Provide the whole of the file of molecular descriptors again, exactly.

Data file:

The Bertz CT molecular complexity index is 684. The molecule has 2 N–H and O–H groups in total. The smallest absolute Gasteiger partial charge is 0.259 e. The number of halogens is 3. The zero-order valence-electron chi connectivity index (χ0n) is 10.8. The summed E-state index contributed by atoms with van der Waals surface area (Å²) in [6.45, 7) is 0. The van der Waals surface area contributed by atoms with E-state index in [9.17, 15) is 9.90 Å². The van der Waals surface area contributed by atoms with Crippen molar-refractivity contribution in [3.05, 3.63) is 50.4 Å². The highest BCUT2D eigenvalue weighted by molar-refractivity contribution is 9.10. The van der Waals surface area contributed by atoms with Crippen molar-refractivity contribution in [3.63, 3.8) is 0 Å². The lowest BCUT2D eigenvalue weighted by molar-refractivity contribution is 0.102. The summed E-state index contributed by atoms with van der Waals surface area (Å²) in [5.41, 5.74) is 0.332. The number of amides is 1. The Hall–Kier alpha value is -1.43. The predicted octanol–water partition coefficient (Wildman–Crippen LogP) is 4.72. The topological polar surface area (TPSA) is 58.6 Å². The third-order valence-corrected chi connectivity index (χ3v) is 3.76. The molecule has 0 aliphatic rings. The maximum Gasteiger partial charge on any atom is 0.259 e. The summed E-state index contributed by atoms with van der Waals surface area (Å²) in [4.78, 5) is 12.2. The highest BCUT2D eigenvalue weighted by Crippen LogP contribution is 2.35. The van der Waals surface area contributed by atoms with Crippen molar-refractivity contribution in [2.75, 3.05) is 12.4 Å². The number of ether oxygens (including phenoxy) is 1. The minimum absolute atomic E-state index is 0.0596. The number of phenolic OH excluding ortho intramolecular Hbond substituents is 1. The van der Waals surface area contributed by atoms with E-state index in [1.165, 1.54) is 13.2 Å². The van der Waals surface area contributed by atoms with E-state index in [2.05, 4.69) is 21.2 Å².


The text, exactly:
The Bertz CT molecular complexity index is 684. The molecule has 2 N–H and O–H groups in total. The smallest absolute Gasteiger partial charge is 0.259 e. The number of halogens is 3. The zero-order valence-electron chi connectivity index (χ0n) is 10.8. The summed E-state index contributed by atoms with van der Waals surface area (Å²) in [6.45, 7) is 0. The van der Waals surface area contributed by atoms with E-state index in [9.17, 15) is 9.90 Å². The van der Waals surface area contributed by atoms with Crippen molar-refractivity contribution in [3.05, 3.63) is 50.4 Å². The highest BCUT2D eigenvalue weighted by molar-refractivity contribution is 9.10. The van der Waals surface area contributed by atoms with Crippen molar-refractivity contribution in [3.63, 3.8) is 0 Å². The lowest BCUT2D eigenvalue weighted by molar-refractivity contribution is 0.102. The summed E-state index contributed by atoms with van der Waals surface area (Å²) in [5.41, 5.74) is 0.332. The number of amides is 1. The Hall–Kier alpha value is -1.43. The predicted octanol–water partition coefficient (Wildman–Crippen LogP) is 4.72. The topological polar surface area (TPSA) is 58.6 Å². The third-order valence-corrected chi connectivity index (χ3v) is 3.76. The molecule has 0 aliphatic rings. The maximum Gasteiger partial charge on any atom is 0.259 e. The summed E-state index contributed by atoms with van der Waals surface area (Å²) in [4.78, 5) is 12.2. The highest BCUT2D eigenvalue weighted by Crippen LogP contribution is 2.35. The van der Waals surface area contributed by atoms with Crippen molar-refractivity contribution in [2.75, 3.05) is 12.4 Å². The number of ether oxygens (including phenoxy) is 1. The minimum absolute atomic E-state index is 0.0596. The number of phenolic OH excluding ortho intramolecular Hbond substituents is 1. The van der Waals surface area contributed by atoms with E-state index in [1.165, 1.54) is 13.2 Å². The van der Waals surface area contributed by atoms with E-state index in [2.05, 4.69) is 21.2 Å².